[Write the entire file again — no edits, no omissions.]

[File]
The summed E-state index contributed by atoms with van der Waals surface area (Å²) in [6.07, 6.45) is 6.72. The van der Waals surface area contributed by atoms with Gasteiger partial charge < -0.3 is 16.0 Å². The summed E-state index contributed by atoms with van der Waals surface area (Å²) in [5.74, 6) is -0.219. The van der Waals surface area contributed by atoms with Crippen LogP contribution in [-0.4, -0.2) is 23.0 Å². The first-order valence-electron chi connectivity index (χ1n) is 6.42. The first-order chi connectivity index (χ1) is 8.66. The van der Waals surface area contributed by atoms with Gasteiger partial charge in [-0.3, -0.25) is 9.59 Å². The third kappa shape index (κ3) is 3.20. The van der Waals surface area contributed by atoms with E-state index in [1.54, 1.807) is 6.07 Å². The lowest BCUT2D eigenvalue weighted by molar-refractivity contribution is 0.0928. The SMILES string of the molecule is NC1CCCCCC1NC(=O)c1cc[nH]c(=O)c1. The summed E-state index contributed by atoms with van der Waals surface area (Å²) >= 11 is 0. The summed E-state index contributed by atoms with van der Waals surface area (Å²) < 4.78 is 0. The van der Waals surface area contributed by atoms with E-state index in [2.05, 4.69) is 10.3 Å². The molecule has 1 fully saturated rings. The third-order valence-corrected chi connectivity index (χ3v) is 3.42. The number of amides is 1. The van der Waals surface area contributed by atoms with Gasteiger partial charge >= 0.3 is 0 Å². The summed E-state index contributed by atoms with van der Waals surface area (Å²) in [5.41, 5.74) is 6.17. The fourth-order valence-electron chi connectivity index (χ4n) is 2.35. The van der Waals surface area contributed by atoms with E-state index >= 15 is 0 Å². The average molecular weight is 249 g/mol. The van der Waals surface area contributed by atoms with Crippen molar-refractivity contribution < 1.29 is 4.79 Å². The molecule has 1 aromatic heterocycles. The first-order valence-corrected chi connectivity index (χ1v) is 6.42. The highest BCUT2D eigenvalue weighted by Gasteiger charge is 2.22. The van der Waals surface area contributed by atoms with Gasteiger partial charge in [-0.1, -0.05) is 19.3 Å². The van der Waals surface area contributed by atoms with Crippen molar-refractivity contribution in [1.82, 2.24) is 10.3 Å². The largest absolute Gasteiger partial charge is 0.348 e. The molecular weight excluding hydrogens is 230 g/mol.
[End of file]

The summed E-state index contributed by atoms with van der Waals surface area (Å²) in [6.07, 6.45) is 6.72. The van der Waals surface area contributed by atoms with Gasteiger partial charge < -0.3 is 16.0 Å². The summed E-state index contributed by atoms with van der Waals surface area (Å²) in [5.74, 6) is -0.219. The van der Waals surface area contributed by atoms with Crippen LogP contribution in [-0.4, -0.2) is 23.0 Å². The first-order valence-electron chi connectivity index (χ1n) is 6.42. The first-order chi connectivity index (χ1) is 8.66. The van der Waals surface area contributed by atoms with Gasteiger partial charge in [-0.3, -0.25) is 9.59 Å². The third kappa shape index (κ3) is 3.20. The van der Waals surface area contributed by atoms with E-state index in [1.54, 1.807) is 6.07 Å². The lowest BCUT2D eigenvalue weighted by molar-refractivity contribution is 0.0928. The SMILES string of the molecule is NC1CCCCCC1NC(=O)c1cc[nH]c(=O)c1. The summed E-state index contributed by atoms with van der Waals surface area (Å²) >= 11 is 0. The summed E-state index contributed by atoms with van der Waals surface area (Å²) < 4.78 is 0. The van der Waals surface area contributed by atoms with E-state index in [2.05, 4.69) is 10.3 Å². The molecule has 1 fully saturated rings. The third-order valence-corrected chi connectivity index (χ3v) is 3.42. The number of amides is 1. The van der Waals surface area contributed by atoms with Gasteiger partial charge >= 0.3 is 0 Å². The summed E-state index contributed by atoms with van der Waals surface area (Å²) in [5.41, 5.74) is 6.17. The fourth-order valence-electron chi connectivity index (χ4n) is 2.35. The van der Waals surface area contributed by atoms with E-state index >= 15 is 0 Å². The average molecular weight is 249 g/mol. The van der Waals surface area contributed by atoms with Crippen molar-refractivity contribution < 1.29 is 4.79 Å². The molecule has 1 aromatic heterocycles. The first-order valence-corrected chi connectivity index (χ1v) is 6.42. The highest BCUT2D eigenvalue weighted by Gasteiger charge is 2.22. The van der Waals surface area contributed by atoms with Gasteiger partial charge in [-0.1, -0.05) is 19.3 Å². The van der Waals surface area contributed by atoms with Crippen molar-refractivity contribution in [1.82, 2.24) is 10.3 Å². The largest absolute Gasteiger partial charge is 0.348 e. The molecular weight excluding hydrogens is 230 g/mol.